The Super Bowl is one of America’s most-anticipated and watched sporting events of the year, an opportunity for family, friends, and fans to gather together and root for their team. However, the celebration can quickly turn to tragedy when partygoers exercise poor judgment and fail to designate a non-drinking driver.
The California Highway Patrol (CHP) joins with the U.S. Department of Transportation, National Highway Traffic Safety Administration, the National Football League and TEAM (Techniques for Effective Alcohol Management) to spread an important safety message to the public about designating a sober driver on Super Bowl Sunday – Fans Don’t Let Fans Drive Drunk.
“Make the responsible decision to designate a driver who can provide a safe ride home, someone who is abstaining from drinking that day,” said CHP Commissioner Joe Farrow. “Impaired drivers destroy thousands of lives every year by simply getting behind the wheel of a vehicle.”
According to the CHPs’ Statewide Integrated Traffic Records System, alcohol was involved in nearly 25 percent of collisions on Super Bowl Sunday 2010 (the most recent year that finalized collision data is available). Those 211 alcohol-involved collisions resulted in the death of six people and injuries to 124 other throughout California.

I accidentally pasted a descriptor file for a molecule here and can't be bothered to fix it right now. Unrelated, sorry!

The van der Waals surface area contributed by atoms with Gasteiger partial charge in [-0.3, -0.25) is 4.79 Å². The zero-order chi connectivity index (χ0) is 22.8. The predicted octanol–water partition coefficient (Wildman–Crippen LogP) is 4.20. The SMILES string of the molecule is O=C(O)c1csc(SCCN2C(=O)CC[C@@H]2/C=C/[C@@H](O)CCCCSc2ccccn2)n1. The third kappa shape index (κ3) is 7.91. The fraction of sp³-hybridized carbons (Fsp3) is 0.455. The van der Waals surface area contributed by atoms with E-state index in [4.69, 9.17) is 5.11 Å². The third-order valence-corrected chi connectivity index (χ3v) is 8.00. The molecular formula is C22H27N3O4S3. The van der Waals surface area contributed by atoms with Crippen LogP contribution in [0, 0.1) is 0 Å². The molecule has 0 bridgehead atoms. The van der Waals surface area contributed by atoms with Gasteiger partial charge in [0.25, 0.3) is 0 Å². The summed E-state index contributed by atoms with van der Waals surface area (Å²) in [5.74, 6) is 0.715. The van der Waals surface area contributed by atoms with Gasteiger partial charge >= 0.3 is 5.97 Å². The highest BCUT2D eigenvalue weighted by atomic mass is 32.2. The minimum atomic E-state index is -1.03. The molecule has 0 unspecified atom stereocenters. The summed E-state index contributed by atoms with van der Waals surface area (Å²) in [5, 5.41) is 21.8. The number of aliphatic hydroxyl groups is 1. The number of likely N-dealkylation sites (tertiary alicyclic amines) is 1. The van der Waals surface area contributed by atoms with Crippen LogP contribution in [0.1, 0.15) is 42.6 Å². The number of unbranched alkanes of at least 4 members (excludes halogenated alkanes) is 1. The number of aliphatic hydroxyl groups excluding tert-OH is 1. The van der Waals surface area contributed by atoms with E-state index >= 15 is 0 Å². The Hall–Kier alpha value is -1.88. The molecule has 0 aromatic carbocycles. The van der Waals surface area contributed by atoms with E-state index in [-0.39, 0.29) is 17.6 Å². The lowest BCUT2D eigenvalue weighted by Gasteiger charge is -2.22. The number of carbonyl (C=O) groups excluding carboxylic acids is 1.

The CHP will work with law enforcement agencies throughout the state to discourage the public from driving under the influence (DUI), and to try to remove those drivers who are impaired before they injure or kill themselves or others. On average, the past three years (2010-2012), the CHP has made nearly 450 DUI arrests on Super Bowl Sunday throughout the state.
The public is also encouraged to be a team player by calling 911 if they suspect a drunk driver. Callers should be prepared to provide the vehicle’s description, license plate number, location and direction of travel.